Document Type

Other

Publication Title

Lancet Planet Health

ISSN

2542-5196

Volume

2

Issue

12

First Page

510

Last Page

510

PubMed ID

30526933

Publisher

Elsevier B.V.

School

Centre for Ecosystem Management

RAS ID

28158

Comments

Originally published as:

Jenkins, A., Capon, A., Negin, J., Marais, B., Sorrell, T., Parkes, M., & Horwitz, P. (2018). Watersheds in planetary health research and action. The Lancet Planetary Health, 2(12), e510-e511.

Original article available here.

Abstract

Watersheds (also known as water catchments and river basins) are recognised in contemporary science as important natural systems in which to investigate the complex socioecological foundations of health. A watershed is the spatially bound geophysical unit within which surface and shallow groundwater drain to a single collecting stream or river (see appendix). Watersheds are physical and abstract systems: they are open and hydrologically permeable, yet can be represented as functionally distinct. Collectively, watersheds comprise a complex hierarchical network, and thus exemplify the upstream and downstream nature of ecosystems. Watersheds include the social actors, relationships, and institutions located within their boundaries. This means that distant individuals residing within the same watershed might share a more common history of social and environmental exposure than nearer individuals located closer to each other, but in separate watersheds.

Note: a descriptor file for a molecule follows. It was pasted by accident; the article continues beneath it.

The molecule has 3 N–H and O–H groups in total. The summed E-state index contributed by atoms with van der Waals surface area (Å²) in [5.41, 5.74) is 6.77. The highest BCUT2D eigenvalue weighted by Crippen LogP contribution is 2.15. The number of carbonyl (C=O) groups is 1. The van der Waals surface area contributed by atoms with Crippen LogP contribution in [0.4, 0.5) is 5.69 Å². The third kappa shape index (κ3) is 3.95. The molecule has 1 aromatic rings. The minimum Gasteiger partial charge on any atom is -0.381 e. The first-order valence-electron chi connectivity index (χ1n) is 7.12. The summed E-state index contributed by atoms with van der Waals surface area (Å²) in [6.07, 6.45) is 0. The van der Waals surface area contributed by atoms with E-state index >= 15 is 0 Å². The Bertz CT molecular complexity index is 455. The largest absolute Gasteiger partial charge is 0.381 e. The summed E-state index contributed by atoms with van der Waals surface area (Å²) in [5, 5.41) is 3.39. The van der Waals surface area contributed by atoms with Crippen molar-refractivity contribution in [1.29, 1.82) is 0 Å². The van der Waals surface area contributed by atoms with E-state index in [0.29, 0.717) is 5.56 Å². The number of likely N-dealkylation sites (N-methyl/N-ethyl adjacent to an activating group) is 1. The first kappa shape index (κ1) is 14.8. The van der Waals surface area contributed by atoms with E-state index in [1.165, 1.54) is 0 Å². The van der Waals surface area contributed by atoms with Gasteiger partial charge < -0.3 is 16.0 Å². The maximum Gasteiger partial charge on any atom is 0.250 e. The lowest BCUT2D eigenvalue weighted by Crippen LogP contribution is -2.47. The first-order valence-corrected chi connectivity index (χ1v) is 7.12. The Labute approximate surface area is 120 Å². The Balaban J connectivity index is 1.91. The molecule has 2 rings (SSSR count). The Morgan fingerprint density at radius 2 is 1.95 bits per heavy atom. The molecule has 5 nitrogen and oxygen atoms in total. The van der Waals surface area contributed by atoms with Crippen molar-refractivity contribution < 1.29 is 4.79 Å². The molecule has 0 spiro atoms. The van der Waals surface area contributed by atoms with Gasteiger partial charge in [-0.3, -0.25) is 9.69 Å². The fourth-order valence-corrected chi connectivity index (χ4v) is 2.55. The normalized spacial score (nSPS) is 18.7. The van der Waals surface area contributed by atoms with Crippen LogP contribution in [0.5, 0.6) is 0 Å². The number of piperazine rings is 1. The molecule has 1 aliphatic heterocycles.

DOI

10.1016/S2542-5196(18)30228-6

Access Rights

Free_to_read

Creative Commons License

Creative Commons Attribution 4.0 License
This work is licensed under a Creative Commons Attribution 4.0 License.

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